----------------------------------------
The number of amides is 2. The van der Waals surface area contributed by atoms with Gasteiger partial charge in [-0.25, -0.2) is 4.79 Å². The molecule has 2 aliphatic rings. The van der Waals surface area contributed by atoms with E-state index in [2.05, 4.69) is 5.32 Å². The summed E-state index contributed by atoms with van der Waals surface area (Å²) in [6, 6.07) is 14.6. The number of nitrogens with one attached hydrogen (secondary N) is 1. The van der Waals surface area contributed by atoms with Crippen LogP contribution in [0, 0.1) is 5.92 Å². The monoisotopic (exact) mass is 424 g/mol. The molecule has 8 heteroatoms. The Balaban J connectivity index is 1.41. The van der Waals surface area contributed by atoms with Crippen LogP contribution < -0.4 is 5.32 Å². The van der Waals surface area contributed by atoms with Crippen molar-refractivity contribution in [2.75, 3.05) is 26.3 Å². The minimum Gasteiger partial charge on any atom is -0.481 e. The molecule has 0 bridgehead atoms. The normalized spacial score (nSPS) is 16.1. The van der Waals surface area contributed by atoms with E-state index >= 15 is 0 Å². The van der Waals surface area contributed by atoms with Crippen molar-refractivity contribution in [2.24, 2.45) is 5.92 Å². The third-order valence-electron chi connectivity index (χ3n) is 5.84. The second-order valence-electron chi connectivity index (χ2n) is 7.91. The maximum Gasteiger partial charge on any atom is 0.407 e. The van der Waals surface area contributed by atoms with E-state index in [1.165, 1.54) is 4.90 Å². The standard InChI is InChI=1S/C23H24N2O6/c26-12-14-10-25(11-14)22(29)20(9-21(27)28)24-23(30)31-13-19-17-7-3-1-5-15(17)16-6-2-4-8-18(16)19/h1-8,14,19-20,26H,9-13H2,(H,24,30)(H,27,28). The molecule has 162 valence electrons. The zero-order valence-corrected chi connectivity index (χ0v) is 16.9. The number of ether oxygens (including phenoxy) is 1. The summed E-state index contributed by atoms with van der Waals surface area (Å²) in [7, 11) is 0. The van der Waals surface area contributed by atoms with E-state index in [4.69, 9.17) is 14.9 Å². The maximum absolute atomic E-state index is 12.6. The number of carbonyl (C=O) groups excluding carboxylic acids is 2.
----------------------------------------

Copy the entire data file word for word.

The number of amides is 2. The van der Waals surface area contributed by atoms with Gasteiger partial charge in [-0.25, -0.2) is 4.79 Å². The molecule has 2 aliphatic rings. The van der Waals surface area contributed by atoms with E-state index in [2.05, 4.69) is 5.32 Å². The summed E-state index contributed by atoms with van der Waals surface area (Å²) in [6, 6.07) is 14.6. The number of nitrogens with one attached hydrogen (secondary N) is 1. The van der Waals surface area contributed by atoms with Crippen LogP contribution in [0, 0.1) is 5.92 Å². The monoisotopic (exact) mass is 424 g/mol. The molecule has 8 heteroatoms. The Balaban J connectivity index is 1.41. The van der Waals surface area contributed by atoms with Crippen LogP contribution < -0.4 is 5.32 Å². The van der Waals surface area contributed by atoms with Crippen molar-refractivity contribution in [2.75, 3.05) is 26.3 Å². The minimum Gasteiger partial charge on any atom is -0.481 e. The molecule has 0 bridgehead atoms. The normalized spacial score (nSPS) is 16.1. The van der Waals surface area contributed by atoms with E-state index >= 15 is 0 Å². The van der Waals surface area contributed by atoms with Crippen molar-refractivity contribution in [2.24, 2.45) is 5.92 Å². The third-order valence-electron chi connectivity index (χ3n) is 5.84. The second-order valence-electron chi connectivity index (χ2n) is 7.91. The maximum Gasteiger partial charge on any atom is 0.407 e. The van der Waals surface area contributed by atoms with E-state index in [1.165, 1.54) is 4.90 Å². The standard InChI is InChI=1S/C23H24N2O6/c26-12-14-10-25(11-14)22(29)20(9-21(27)28)24-23(30)31-13-19-17-7-3-1-5-15(17)16-6-2-4-8-18(16)19/h1-8,14,19-20,26H,9-13H2,(H,24,30)(H,27,28). The molecule has 162 valence electrons. The zero-order valence-corrected chi connectivity index (χ0v) is 16.9. The number of ether oxygens (including phenoxy) is 1. The summed E-state index contributed by atoms with van der Waals surface area (Å²) in [7, 11) is 0. The van der Waals surface area contributed by atoms with E-state index in [4.69, 9.17) is 14.9 Å². The maximum absolute atomic E-state index is 12.6. The number of carbonyl (C=O) groups excluding carboxylic acids is 2.